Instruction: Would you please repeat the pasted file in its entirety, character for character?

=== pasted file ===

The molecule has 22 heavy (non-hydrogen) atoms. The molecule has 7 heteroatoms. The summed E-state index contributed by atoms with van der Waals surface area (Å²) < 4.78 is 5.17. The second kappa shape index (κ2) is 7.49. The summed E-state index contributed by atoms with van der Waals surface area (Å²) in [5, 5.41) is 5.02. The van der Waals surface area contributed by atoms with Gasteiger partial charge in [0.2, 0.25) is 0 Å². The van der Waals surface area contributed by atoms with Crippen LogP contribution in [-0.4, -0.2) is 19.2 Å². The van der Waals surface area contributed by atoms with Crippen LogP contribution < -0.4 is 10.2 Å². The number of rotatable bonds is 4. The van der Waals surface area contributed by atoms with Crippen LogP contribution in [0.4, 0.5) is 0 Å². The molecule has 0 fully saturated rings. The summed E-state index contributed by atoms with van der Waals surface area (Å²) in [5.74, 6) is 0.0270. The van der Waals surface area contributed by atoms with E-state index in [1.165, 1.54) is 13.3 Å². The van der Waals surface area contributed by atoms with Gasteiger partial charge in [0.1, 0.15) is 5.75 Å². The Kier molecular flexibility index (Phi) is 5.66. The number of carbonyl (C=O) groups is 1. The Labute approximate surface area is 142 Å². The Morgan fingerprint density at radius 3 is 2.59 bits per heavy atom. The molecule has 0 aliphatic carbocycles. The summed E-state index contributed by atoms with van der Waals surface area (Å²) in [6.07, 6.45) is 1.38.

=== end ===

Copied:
The molecule has 22 heavy (non-hydrogen) atoms. The molecule has 7 heteroatoms. The summed E-state index contributed by atoms with van der Waals surface area (Å²) < 4.78 is 5.17. The second kappa shape index (κ2) is 7.49. The summed E-state index contributed by atoms with van der Waals surface area (Å²) in [5, 5.41) is 5.02. The van der Waals surface area contributed by atoms with Gasteiger partial charge in [0.2, 0.25) is 0 Å². The van der Waals surface area contributed by atoms with Crippen LogP contribution in [-0.4, -0.2) is 19.2 Å². The van der Waals surface area contributed by atoms with Crippen LogP contribution < -0.4 is 10.2 Å². The number of rotatable bonds is 4. The van der Waals surface area contributed by atoms with Crippen LogP contribution in [0.4, 0.5) is 0 Å². The molecule has 0 fully saturated rings. The summed E-state index contributed by atoms with van der Waals surface area (Å²) in [5.74, 6) is 0.0270. The van der Waals surface area contributed by atoms with E-state index in [1.165, 1.54) is 13.3 Å². The van der Waals surface area contributed by atoms with Gasteiger partial charge in [0.1, 0.15) is 5.75 Å². The Kier molecular flexibility index (Phi) is 5.66. The number of carbonyl (C=O) groups is 1. The Labute approximate surface area is 142 Å². The Morgan fingerprint density at radius 3 is 2.59 bits per heavy atom. The molecule has 0 aliphatic carbocycles. The summed E-state index contributed by atoms with van der Waals surface area (Å²) in [6.07, 6.45) is 1.38.